The Port of Aberdeen has announced its commitment to invest £55 million ($69 million) over the next 10 years to become the UK’s first net zero port by 2040.
This ambitious target is at the core of the Port of Aberdeen’s net zero strategy which focuses on collaborating with stakeholders across the private and public sectors to reduce emissions in the port, facilitate future low carbon fuels, and support the energy transition.
According to the port, the introduction of shore power at scale – starting with first power at three berths in 2024 – and low carbon alternative fuels for client vessels are expected to generate significant reductions in emissions in the years to come.
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The port has already taken action to reduce the environmental impact of its operations, starting with the roll-out of electric vehicles and installation of LED lighting on the quaysides.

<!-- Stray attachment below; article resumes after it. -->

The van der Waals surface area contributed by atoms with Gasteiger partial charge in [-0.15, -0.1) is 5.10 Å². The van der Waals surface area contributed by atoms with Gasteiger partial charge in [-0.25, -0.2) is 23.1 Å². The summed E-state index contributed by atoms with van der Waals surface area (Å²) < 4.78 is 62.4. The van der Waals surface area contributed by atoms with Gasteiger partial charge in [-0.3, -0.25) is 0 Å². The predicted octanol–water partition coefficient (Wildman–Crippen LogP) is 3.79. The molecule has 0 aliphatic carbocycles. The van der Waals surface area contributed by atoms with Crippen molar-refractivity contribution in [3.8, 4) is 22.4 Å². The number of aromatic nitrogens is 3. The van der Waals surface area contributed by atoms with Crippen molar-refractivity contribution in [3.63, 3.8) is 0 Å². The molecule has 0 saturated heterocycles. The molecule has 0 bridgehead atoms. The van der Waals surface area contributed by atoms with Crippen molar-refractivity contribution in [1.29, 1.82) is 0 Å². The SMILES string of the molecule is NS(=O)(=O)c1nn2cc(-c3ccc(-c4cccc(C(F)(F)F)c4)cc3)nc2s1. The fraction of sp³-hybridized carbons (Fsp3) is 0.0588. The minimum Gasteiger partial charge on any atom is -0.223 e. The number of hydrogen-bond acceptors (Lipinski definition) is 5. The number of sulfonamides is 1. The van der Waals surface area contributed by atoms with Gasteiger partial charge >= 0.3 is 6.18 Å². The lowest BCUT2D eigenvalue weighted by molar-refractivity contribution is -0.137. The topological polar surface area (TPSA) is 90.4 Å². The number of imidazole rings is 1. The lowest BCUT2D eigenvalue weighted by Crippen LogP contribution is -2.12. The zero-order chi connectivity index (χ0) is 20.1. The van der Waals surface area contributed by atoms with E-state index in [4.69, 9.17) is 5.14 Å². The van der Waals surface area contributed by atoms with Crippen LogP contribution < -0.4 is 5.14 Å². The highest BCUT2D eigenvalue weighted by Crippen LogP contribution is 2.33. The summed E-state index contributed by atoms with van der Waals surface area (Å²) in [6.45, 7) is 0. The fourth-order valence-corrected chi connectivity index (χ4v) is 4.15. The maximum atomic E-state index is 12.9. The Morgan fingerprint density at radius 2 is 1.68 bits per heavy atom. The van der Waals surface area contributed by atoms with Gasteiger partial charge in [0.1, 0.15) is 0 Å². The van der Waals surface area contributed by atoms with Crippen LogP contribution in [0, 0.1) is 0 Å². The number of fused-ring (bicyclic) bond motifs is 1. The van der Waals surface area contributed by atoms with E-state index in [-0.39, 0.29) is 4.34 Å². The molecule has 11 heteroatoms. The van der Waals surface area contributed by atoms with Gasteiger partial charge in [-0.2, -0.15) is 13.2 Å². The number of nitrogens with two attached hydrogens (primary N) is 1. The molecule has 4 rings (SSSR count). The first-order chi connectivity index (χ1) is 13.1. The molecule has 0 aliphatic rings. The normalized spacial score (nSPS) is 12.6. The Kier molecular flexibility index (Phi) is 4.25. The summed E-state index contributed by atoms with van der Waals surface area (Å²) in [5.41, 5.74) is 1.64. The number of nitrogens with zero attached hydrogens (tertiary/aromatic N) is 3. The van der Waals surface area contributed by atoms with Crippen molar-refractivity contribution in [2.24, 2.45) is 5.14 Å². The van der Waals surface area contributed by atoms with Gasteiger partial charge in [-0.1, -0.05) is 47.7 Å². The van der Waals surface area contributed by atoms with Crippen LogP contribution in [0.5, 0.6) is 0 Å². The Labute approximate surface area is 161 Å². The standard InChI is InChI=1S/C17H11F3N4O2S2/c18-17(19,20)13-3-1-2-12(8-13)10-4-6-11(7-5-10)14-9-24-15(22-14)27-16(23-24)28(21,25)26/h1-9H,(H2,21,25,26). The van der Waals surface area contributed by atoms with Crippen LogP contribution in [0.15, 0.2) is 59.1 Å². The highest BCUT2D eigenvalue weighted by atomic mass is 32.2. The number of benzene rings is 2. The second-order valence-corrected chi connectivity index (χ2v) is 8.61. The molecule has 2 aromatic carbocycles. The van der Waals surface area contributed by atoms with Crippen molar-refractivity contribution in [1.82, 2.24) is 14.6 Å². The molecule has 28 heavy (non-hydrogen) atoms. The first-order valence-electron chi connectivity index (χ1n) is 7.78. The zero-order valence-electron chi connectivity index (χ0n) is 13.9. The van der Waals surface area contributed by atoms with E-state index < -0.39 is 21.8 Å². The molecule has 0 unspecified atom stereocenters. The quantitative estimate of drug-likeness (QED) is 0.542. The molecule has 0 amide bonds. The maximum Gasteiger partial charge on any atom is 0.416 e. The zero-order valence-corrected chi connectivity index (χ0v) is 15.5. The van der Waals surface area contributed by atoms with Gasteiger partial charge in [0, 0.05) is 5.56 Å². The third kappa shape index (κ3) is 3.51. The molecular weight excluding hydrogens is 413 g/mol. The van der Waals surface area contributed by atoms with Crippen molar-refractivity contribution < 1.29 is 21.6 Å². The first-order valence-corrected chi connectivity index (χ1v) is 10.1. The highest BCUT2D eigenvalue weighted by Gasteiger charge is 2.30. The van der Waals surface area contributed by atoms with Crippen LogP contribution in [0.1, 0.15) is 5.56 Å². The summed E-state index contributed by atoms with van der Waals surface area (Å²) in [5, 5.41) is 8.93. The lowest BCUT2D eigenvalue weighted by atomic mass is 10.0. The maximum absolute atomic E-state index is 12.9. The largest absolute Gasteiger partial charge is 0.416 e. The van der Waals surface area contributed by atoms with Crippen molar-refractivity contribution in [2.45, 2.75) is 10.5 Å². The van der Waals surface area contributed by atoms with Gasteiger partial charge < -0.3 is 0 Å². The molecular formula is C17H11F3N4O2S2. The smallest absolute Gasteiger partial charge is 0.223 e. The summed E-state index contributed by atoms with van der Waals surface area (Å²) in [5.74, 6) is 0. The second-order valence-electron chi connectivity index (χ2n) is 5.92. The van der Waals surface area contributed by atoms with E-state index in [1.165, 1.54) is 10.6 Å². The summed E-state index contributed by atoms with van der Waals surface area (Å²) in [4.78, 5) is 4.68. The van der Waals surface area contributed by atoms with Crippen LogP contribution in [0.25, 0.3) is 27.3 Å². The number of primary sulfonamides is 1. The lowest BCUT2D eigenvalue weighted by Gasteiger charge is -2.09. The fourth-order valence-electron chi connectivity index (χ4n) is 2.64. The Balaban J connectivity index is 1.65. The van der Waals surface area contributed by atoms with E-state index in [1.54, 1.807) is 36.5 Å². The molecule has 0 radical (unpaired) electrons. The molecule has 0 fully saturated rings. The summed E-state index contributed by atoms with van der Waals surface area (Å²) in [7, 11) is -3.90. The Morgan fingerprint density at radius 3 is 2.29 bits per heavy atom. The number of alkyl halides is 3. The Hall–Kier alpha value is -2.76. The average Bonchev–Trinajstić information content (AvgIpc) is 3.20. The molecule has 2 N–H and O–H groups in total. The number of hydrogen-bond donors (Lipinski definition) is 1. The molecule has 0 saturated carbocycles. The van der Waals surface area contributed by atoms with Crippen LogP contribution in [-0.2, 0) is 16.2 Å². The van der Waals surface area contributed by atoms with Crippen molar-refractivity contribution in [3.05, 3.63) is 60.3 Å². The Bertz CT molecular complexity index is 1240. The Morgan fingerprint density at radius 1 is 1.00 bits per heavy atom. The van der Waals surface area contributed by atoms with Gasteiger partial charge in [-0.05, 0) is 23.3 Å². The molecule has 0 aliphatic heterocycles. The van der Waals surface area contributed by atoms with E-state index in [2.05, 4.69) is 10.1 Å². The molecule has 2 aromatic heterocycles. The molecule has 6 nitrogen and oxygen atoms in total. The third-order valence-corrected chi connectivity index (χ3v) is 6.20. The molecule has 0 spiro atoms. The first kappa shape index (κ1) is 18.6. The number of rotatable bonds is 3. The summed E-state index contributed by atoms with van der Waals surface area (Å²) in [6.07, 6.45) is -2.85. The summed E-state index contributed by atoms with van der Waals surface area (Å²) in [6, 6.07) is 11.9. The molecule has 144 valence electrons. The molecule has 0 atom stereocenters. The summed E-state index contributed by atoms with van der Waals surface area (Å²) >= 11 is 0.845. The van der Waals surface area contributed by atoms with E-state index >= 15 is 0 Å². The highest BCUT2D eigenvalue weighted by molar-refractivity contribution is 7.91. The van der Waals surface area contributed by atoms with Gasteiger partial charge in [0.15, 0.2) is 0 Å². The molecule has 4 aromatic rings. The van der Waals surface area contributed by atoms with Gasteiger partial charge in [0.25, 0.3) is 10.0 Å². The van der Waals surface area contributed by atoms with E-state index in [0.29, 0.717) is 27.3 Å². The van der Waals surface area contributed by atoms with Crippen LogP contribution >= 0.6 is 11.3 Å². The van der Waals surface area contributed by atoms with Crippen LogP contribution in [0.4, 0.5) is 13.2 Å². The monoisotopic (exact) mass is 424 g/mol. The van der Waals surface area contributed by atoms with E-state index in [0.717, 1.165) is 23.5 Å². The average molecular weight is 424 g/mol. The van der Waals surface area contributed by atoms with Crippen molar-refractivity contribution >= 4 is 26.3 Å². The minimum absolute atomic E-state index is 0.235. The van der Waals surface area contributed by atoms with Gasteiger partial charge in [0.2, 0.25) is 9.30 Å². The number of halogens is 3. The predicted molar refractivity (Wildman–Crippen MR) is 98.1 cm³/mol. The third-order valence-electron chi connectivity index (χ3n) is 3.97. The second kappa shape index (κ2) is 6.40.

A wide range of projects are now underway or planned, such as the trial of hydrotreated vegetable oil for port-owned vessels and equipment and exploring the feasibility of onsite energy generation for the port estate.
The Port of Aberdeen has already invested more than £500 million ($626 million) in infrastructure in recent years.
These investments cover the transformational South Harbour expansion, which will unlock growth opportunities in the energy transition, including offshore wind, hydrogen, and decommissioning according to the port.
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“Today we launched our net zero strategy with the aim of becoming the UK’s first net zero port by 2040,” said Bob Sanguinetti, Chief Executive, Port of Aberdeen.
“Strong partnerships and investment across the public and private sectors are essential to deliver this transformational change which will deliver significant benefits for the environment, local communities, and wider maritime sector.
“Port of Aberdeen can play a pivotal role in the emergence of green economic growth in the wider maritime industry and support new, high-quality jobs,” Sanguinetti added.
This investment comes several months after the UK government kicked off a multi-million-pound Zero Emission Vessels and Infrastructure (ZEVI) competition to help decarbonise the country’s maritime sector.